When a baby starts to attempt to stand or take some baby steps, then it’s high time to get a walker so the little one can practice walking.

It was a little different with my daughter, Sadako. My wife, Honeybun, and I kind of ignored the need for a walker, even when our little one already knew how to stand up on her own (even without leaning on a wall or grabbing our clothes for support) and even started to take some steps.

It was only when she jumped out of her playpen that we bought a walker—as in that same day.

I actually got some sort of premonition that morning. I didn’t feel like going to work, and it wasn’t just the usual laziness. There were even some little things that kind of tried to make me stay at home, such as feeling like I couldn’t find anything decent to wear to work, or forgetting my transportation fare.

But, of course, I ended up leaving for the office.

A little after lunch, my phone rang and it was Honeybun. Her voice was trembling and she was clearly crying. I knew there was something wrong the moment she said my name; I knew it was about Sadako.

Leaving Sadako in her playpen, Honeybun went to turn the laptop on when she heard a thump. She quickly turned to Sadako, who looked like she was doing a headstand—on the floor! In between sobs, Honeybun tried to update me. There was a little blood in Sadako’s mouth. It wasn’t a lot, but it was still blood, and they couldn’t trace where it came from. She had a bump on her forehead but my dad was already applying an ice pack on it. She had also stopped crying and was happily eating some bread. Everything seemed to be fine already, but I was restless. I told them to bring her to the hospital for a check-up, and that I’d just meet them there.

Nervous, worried, and impatient, I left the office and couldn’t wait to get to my daughter and hug her and assure her that everything would be fine. I was walking—no, running—like I was in a race, and I kept on praying to God to please make sure everything was fine with my baby.

After an hour or so, I was already with Sadako and Honeybun, in front of the pediatrician. She explained that it was very important to check Sadako’s behavior the next 24 hours. Vomiting, change in sleeping pattern, and drastic change in her disposition were symptoms that we should be on the lookout for; we needed to go back if any of those would take place. After examining Sadako, she assured us that our daughter was all right. The blood shouldn’t bother us since it was probably just from her gums or lip, and that we should just put cold compress on her bump.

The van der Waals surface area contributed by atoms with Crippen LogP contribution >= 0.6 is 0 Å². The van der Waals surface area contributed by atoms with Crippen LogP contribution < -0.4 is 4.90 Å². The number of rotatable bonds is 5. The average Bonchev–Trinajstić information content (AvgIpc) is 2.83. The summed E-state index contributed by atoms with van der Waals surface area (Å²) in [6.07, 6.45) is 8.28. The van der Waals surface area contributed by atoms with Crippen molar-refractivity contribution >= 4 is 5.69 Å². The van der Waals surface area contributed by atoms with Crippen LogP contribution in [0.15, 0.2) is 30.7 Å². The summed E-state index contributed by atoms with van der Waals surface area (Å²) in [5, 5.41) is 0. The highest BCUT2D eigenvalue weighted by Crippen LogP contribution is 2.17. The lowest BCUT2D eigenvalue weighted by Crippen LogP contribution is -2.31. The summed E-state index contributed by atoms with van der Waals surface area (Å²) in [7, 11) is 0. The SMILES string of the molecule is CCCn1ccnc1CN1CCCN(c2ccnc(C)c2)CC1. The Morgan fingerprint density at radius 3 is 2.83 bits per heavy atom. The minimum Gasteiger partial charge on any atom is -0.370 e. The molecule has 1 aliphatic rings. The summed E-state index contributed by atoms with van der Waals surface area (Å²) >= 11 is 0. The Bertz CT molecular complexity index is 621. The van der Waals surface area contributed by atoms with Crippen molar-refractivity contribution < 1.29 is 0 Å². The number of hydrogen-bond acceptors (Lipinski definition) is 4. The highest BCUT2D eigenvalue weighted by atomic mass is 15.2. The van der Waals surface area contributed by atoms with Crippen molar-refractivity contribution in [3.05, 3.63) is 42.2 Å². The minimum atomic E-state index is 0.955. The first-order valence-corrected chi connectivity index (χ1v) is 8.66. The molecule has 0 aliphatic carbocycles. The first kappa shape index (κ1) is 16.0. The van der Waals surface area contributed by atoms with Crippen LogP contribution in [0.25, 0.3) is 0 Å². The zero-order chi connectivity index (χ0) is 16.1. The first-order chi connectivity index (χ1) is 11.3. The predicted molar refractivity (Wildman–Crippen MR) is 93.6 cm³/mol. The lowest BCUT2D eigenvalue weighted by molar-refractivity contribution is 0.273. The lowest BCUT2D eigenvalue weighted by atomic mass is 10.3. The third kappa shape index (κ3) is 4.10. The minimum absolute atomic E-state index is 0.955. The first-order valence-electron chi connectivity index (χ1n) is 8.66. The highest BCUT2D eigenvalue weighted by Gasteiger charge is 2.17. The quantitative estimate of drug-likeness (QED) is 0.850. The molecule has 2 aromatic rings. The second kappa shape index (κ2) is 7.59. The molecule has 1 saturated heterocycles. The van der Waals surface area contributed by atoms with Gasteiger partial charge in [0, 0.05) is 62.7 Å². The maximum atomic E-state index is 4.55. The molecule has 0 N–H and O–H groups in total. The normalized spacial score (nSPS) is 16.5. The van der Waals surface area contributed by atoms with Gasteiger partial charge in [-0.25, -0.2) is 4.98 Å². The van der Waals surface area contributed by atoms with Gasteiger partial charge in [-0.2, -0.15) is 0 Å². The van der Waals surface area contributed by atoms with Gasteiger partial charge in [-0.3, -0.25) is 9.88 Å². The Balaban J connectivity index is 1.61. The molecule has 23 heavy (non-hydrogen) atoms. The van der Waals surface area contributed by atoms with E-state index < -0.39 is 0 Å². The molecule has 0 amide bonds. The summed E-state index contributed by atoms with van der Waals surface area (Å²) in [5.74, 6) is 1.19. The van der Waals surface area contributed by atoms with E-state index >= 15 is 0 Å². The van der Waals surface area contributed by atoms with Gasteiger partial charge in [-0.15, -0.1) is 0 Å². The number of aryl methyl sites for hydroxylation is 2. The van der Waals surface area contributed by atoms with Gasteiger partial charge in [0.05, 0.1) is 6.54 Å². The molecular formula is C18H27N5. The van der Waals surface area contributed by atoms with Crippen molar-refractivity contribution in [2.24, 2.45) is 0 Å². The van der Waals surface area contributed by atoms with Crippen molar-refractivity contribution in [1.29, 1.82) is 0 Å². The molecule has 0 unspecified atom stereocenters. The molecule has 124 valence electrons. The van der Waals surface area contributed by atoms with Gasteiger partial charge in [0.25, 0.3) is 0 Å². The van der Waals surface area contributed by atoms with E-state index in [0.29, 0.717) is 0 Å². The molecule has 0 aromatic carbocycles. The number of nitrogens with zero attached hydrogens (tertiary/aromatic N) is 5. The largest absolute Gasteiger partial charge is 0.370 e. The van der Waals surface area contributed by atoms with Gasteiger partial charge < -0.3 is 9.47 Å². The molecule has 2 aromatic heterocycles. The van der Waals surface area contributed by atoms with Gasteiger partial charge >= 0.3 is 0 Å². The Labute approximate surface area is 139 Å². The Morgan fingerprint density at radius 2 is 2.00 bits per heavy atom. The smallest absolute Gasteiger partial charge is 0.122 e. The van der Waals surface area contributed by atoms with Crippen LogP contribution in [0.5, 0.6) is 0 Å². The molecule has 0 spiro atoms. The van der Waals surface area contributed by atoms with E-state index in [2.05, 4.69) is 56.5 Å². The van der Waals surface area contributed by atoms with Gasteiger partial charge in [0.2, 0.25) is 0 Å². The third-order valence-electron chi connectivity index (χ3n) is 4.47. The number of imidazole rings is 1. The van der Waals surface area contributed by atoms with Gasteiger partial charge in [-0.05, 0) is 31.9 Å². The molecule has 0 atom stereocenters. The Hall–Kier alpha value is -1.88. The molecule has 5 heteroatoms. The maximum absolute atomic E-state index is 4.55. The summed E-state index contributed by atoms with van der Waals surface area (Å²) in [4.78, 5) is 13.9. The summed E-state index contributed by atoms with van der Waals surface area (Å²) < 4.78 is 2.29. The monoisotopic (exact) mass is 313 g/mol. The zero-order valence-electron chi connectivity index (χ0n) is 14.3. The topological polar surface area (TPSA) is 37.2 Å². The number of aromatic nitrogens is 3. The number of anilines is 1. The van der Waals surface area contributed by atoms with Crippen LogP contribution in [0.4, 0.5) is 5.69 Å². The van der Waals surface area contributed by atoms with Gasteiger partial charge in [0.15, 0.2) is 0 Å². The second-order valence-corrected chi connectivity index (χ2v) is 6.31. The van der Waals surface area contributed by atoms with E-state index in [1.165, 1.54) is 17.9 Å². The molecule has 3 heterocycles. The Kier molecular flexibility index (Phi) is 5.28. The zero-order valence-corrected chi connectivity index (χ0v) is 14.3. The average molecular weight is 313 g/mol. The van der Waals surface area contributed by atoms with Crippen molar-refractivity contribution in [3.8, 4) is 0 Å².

Thankfully, Sadako didn’t vomit or show a drastic change in sleeping pattern or disposition the next 24 hours, or even the next 24 hours after that.

It’s been a month or so since Sadako’s fall happened and Honeybun has noticed that our little one has changed a little. She’s a bit more mellow now and is more well-behaved, but not in a drastic, alarming way.

My aunt mentioned that such change in behavior is typical. She said that after a traumatic incident, some children behave better, afraid they’d get into another accident. This is why some elders say that it’s good for children to trip or bruise their knee or bump their head; they learn from it.

While I also did notice that little change in my daughter’s behavior, I think she’s gone back to her usual restless, playful, and hyperactive self. Good thing we already bought her a walker. Taller and more energetic now, Sadako’s a little too much for her playpen, so we folded it and stored it in the extra room.

Sadako is enjoying her walker very much. We consider it heavensent, too, since she is safer there than in her playpen. We just have to make sure that the whole room is baby-proof, and so we took out furniture with sharp corners, removed or repositioned cables and wires, locked cabinets so she’ll get to keep all her fingers, and placed the electric fans out of her reach.

Sometimes, she gets too near the television set so to avoid this, we tied her walker to the doorknob so she has limited reach.

Recently, we noticed that Sadako’s getting a little too big for her walker. It won’t be long before she learns how to walk and not need her walker anymore. While we are all excited about that milestone, we’re also nervous about it. After all, tripping, and getting a bruise or a wound are usual incidents that come along with it. Worst of all, our little one walking would mean endless chasing, too!